Bognor Regis College
- See the Brief Description of this material
Archives described on the Archives Hub are held in repositories across the UK
- Email the repository for more information
- View the location of the repository
- More about accessing these materials
|This material is held at||Bognor Regis College|
|Reference Number(s)||GB 2970 BRC|
|Dates of Creation||1946-1977|
|Name of Creator||Bognor Regis College|
|Language of Material||English|
|Physical Description||14 meters of shelving. As well as containing printed resources the archive contains videos, slides and ephemera.|
Scope and Content
The archives contain official records from administrative meetings, these include: The minutes of the Academic Board, Sub-Committee Meetings. The collection also includes official publications printed by the college such as, student's union publications, prospectuses etc. Also included are records of staff, students and associates as well as correspondence. The collection includes financial and personnel record's in the form of the official account books and job descriptions. Accompanying the written records there is a large collection of photographs, which include pictures of staff, students and college events.
Administrative / Biographical History
Bognor Regis College was officially opened in 1946 and was known as the Bognor Regis Training College. The college was initially administered by West Sussex County Council and maintained by the Ministry for Education.
The College was originally set-up as part of the 'Emergency Training Scheme' to help overcome a shortage of teachers made necessary by the 1944 Education Act. The scheme invited men and women who had served in the forces or who had received other forms of National Service training to enroll for a 58-week course to be trained as a teacher.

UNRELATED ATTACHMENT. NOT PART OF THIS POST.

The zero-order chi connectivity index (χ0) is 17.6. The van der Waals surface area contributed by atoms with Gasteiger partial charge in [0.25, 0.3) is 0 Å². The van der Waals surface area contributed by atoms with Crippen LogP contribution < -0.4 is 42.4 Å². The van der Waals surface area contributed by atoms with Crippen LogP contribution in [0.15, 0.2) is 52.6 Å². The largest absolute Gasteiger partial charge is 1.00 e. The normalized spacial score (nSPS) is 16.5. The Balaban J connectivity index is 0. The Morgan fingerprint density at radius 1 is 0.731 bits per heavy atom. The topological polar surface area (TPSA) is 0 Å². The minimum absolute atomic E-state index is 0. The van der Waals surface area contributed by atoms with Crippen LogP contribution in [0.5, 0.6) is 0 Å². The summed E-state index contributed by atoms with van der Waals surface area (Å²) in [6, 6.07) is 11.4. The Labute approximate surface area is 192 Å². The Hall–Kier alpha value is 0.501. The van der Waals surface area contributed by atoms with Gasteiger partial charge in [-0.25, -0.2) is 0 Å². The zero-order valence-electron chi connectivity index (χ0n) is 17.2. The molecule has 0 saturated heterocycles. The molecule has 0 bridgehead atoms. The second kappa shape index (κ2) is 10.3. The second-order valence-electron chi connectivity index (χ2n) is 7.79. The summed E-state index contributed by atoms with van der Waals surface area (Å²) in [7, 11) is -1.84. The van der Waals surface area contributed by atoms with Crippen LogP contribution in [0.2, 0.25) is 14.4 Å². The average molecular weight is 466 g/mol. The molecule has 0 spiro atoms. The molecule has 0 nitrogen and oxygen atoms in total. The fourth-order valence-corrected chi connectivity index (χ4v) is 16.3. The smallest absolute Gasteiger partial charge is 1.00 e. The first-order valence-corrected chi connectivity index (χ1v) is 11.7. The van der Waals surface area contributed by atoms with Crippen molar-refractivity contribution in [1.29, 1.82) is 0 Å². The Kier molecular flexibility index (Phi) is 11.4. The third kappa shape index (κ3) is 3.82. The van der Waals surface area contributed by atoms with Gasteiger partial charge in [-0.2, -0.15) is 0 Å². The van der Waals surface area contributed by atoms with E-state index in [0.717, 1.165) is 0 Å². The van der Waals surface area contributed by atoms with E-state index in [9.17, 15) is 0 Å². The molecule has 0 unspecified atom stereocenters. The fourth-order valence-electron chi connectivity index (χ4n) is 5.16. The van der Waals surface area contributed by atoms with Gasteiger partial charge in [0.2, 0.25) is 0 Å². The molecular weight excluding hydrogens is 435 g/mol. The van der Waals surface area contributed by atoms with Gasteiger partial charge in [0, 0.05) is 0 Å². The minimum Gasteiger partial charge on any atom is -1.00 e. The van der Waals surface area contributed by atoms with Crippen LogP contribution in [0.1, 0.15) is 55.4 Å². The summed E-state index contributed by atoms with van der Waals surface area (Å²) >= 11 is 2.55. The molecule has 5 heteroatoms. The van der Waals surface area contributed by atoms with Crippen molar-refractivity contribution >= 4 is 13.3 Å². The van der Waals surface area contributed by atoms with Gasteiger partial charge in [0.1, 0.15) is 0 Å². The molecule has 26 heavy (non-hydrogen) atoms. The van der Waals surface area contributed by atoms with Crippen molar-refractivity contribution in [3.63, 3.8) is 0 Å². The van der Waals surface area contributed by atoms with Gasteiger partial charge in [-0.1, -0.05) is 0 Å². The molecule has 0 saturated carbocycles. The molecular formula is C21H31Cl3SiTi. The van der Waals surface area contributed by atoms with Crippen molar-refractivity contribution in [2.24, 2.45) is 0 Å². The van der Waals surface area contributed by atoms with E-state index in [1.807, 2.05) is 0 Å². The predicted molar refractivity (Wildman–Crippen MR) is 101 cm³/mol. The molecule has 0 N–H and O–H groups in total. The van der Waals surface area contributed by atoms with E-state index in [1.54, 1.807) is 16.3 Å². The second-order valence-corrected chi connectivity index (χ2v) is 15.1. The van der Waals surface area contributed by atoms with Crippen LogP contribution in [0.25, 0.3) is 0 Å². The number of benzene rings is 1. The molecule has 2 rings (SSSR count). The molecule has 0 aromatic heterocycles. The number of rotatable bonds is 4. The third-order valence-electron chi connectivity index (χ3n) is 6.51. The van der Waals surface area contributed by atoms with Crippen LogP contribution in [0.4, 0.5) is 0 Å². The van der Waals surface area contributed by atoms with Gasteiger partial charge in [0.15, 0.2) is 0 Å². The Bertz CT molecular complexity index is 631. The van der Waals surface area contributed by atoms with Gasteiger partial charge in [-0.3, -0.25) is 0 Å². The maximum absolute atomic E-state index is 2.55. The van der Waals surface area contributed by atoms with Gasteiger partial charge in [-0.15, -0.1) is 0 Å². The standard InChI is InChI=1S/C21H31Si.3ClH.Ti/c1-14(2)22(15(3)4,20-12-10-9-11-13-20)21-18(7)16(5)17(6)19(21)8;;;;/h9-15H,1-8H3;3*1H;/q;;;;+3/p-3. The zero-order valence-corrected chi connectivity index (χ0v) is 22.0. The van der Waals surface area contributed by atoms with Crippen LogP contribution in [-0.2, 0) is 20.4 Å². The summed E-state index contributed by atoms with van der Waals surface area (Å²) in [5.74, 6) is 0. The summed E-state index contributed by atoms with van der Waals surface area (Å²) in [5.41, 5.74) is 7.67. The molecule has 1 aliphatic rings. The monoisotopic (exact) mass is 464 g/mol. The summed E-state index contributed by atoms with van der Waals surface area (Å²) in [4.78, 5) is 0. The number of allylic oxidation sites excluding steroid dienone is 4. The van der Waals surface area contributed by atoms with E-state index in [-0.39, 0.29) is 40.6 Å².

In 1949 the college became a permanent training college and took in students on a two-year training programme. The following year the college examinations came under the regulations of Reading Institute of Higher Education, however in 1952 the decision was made to change the examinations regulating body to Southampton University. The year, 1961 marked the end of the two-year course and from then on the training course would be three years in length.
The college continued to grow and expand during the 1950's and 1960's. This was witnessed by the addition to the site of many new buildings that included a dining hall, kitchen, library, music block, science block, art studio, gymnasium and a new hostel.
The college was initially steered by the Governing Body and the first Principal until his retirement in 1966. However, in order to expand a re-organisation of the college administration took place in 1966 when the Governing Body agreed the implementation of the Academic board. A new principal was also appointed in 1966 and was to steer the college towards becoming an Institution of Higher Education in 1977. Other changes in the administrative structured occurred in 1969 when a new Board of Governors was formed.